Judges in Washington have had the authority to order the installation of interlocks since 1987. In 1999, interlocks became mandatory in the state for repeat offenders, high-BAC offenders, and those who refused an alcohol test. In 2004, Washington extended the interlock requirement to all drivers convicted of DUI. That includes first-time offenders with BACs of less than 0.15 percent, referred to in the study as simple DUIs.

Washington driver records obtained by IIHS researchers showed that about three-quarters of convictions stemming from DUI arrests during January 1999-June 2006 were first offenses. Of those, about 30-40 percent were simple DUI convictions. Another 30-40 percent were alcohol-related negligent driving convictions, which occur when drivers arrested on DUI charges are allowed to plead guilty to the lesser charge. Such a conviction doesn't carry an interlock requirement, but it does count as a prior offense if the person is arrested again on a DUI charge. 

The researchers found that the expansion of the interlock requirement reduced the 2-year recidivism rate for first-time simple DUI offenders by 1.3 percentage points. So, for example, in the second quarter of 2006, the last part of the study period, the recidivism rate was 9.3 percent. That is a 12 percent reduction from the 10.6 percent that would have been expected without the change. There also was an 11 percent reduction in recidivism (from 10.2 percent to 9.1 percent) among all first offenders, including those convicted of negligent driving, those with high BACs, and other types.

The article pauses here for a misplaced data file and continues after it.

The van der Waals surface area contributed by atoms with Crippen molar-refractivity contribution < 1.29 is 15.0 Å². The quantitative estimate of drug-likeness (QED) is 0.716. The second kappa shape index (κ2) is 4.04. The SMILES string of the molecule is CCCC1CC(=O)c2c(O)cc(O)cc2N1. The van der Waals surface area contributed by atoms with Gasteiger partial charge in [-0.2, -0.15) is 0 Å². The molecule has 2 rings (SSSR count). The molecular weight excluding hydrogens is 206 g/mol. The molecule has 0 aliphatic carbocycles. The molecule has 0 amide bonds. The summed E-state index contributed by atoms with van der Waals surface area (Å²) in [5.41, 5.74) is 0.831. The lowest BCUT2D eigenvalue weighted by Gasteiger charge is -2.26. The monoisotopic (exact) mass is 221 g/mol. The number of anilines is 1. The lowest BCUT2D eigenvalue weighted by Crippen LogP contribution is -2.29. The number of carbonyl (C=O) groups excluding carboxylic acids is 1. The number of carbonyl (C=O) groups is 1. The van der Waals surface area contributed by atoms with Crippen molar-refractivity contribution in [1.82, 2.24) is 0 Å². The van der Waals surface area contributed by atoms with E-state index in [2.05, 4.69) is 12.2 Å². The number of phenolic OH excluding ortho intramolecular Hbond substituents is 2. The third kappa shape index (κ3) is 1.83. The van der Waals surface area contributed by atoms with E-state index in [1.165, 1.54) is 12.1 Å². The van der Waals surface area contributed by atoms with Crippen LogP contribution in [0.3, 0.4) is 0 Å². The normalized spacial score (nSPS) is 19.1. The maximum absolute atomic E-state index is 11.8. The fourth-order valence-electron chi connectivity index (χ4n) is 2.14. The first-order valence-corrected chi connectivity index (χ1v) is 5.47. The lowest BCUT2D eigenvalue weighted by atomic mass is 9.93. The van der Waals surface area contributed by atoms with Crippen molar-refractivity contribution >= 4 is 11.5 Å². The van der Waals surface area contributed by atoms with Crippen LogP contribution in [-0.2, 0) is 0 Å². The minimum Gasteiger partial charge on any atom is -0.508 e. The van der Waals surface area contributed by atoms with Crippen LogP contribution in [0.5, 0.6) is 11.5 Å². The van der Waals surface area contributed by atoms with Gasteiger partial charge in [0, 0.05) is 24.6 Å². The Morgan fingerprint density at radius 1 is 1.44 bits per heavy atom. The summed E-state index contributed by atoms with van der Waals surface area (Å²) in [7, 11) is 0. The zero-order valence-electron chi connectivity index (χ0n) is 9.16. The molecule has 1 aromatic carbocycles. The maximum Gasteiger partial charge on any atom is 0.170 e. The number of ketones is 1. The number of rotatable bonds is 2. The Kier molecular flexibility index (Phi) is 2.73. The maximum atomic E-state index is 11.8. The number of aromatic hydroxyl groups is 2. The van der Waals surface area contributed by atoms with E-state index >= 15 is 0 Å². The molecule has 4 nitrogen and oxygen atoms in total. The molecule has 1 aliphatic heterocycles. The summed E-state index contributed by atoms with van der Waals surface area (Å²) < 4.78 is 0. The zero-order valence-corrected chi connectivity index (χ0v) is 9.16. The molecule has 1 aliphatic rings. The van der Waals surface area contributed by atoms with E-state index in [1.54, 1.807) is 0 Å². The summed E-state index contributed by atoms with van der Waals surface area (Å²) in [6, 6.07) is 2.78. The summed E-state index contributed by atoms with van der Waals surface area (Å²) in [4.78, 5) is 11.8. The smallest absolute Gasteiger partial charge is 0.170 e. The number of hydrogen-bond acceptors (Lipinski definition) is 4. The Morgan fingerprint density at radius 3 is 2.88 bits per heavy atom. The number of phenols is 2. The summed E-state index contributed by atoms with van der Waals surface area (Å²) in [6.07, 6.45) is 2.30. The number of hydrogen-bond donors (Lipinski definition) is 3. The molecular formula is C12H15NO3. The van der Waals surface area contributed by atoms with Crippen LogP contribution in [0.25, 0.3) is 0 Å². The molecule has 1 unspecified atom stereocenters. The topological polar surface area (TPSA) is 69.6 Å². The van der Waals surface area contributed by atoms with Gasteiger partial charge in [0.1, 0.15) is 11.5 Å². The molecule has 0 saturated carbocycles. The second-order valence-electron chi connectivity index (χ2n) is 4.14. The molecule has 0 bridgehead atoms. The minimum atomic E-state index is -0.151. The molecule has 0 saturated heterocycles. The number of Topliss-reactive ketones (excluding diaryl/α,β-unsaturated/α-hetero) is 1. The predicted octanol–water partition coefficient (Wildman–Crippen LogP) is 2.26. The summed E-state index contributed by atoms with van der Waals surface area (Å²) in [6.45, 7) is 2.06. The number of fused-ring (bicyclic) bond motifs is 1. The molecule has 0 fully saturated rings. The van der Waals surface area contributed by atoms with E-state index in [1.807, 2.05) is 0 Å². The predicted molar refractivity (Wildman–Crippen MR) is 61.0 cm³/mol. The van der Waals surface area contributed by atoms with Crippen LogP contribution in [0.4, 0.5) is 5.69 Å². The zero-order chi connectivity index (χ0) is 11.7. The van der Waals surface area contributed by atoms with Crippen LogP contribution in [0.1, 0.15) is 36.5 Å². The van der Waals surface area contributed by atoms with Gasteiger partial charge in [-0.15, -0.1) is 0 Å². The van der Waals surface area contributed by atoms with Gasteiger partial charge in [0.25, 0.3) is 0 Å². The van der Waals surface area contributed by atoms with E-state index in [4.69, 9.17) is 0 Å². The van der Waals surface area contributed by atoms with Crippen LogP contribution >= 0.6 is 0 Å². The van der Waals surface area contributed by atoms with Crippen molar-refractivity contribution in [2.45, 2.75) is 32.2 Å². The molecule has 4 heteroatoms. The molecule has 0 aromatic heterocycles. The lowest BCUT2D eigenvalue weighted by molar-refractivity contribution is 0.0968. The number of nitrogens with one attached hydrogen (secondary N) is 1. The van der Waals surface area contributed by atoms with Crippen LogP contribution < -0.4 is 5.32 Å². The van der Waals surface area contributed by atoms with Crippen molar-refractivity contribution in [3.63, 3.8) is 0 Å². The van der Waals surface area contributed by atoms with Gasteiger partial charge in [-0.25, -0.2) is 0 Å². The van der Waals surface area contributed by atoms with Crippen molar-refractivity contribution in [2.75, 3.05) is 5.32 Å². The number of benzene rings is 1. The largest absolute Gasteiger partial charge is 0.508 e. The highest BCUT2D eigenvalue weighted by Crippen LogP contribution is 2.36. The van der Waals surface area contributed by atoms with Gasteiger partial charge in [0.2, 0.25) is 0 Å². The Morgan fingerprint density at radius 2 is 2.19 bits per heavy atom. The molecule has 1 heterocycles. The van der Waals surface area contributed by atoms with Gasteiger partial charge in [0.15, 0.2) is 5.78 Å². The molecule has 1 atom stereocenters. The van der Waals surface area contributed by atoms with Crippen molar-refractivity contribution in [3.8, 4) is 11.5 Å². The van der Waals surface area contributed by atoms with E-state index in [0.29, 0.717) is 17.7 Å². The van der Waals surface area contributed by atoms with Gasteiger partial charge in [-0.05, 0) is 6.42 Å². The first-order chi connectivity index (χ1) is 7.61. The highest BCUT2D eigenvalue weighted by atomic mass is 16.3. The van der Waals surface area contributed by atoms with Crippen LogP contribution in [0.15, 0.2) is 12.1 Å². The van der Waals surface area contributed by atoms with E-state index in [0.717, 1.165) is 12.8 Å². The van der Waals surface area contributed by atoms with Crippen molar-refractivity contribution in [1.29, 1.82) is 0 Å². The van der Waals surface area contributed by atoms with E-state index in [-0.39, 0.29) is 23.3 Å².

The change in the law didn't result in all offenders getting interlocks, but the number who did increased sharply. Among simple DUI offenders, about one-third had the devices installed, compared with less than 5 percent before. The researchers estimated what would have happened if everyone had gotten interlocks and concluded that recidivism would have fallen much more steeply.

For instance, recidivism for simple DUI offenders arrested in the second quarter of 2006 would have gone from 9.3 percent to 5.3 percent. If all first offenders arrested in that quarter, including those convicted of negligent driving, had gotten interlocks, the rate would have dropped from 9.1 percent to 3.2 percent, IIHS said.

Trend in two-year recidivism rates for simple DUI offenders arrested during January 1999-June 2006


Trend in two-year recidivism rates for simple DUI

offenders arrested during January 1999-June 2006


The ability to plead down to negligent driving allows impaired-driving offenders to avoid getting interlocks. Not surprisingly, the number of such convictions went up somewhat after Washington's interlock law was changed to include simple DUI convictions. So one obvious way to increase the proportion of first offenders who get interlocks is to require them for alcohol-related negligent driving. 

Washington is trying to increase the number of offenders covered by the interlock law who actually install the devices. After the study period, in 2011, the law was changed again so that people with DUI convictions now can't simply wait out the interlock period with a suspension. If they ever want to regain their license, they need to first drive with an interlock.

"It's easier to drive illegally with a suspended license than it is to defeat an interlock," McCartt said. "If the latest change to Washington's law increases the number of interlocks installed, the state can expect a further reduction in the number of convicted drivers who go out and reoffend."